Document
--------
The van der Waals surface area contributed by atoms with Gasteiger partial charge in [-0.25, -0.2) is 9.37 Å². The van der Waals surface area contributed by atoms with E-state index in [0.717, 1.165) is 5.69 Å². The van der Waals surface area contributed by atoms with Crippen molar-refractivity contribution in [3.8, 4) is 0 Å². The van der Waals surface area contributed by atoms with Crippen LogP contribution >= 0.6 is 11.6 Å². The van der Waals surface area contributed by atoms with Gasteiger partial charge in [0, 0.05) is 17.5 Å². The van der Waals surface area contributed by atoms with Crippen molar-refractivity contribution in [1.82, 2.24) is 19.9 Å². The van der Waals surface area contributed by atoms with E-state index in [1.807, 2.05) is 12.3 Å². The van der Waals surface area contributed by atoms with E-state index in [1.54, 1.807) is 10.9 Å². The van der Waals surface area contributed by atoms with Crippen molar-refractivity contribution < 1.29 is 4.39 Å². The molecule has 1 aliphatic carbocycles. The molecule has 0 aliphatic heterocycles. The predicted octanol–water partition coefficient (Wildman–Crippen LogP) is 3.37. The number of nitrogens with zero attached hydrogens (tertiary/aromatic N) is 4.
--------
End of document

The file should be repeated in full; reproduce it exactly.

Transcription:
The van der Waals surface area contributed by atoms with Gasteiger partial charge in [-0.25, -0.2) is 9.37 Å². The van der Waals surface area contributed by atoms with E-state index in [0.717, 1.165) is 5.69 Å². The van der Waals surface area contributed by atoms with Crippen molar-refractivity contribution in [3.8, 4) is 0 Å². The van der Waals surface area contributed by atoms with Crippen LogP contribution >= 0.6 is 11.6 Å². The van der Waals surface area contributed by atoms with Gasteiger partial charge in [0, 0.05) is 17.5 Å². The van der Waals surface area contributed by atoms with Crippen molar-refractivity contribution in [1.82, 2.24) is 19.9 Å². The van der Waals surface area contributed by atoms with E-state index in [1.807, 2.05) is 12.3 Å². The van der Waals surface area contributed by atoms with E-state index in [1.54, 1.807) is 10.9 Å². The van der Waals surface area contributed by atoms with Crippen molar-refractivity contribution < 1.29 is 4.39 Å². The molecule has 1 aliphatic carbocycles. The molecule has 0 aliphatic heterocycles. The predicted octanol–water partition coefficient (Wildman–Crippen LogP) is 3.37. The number of nitrogens with zero attached hydrogens (tertiary/aromatic N) is 4.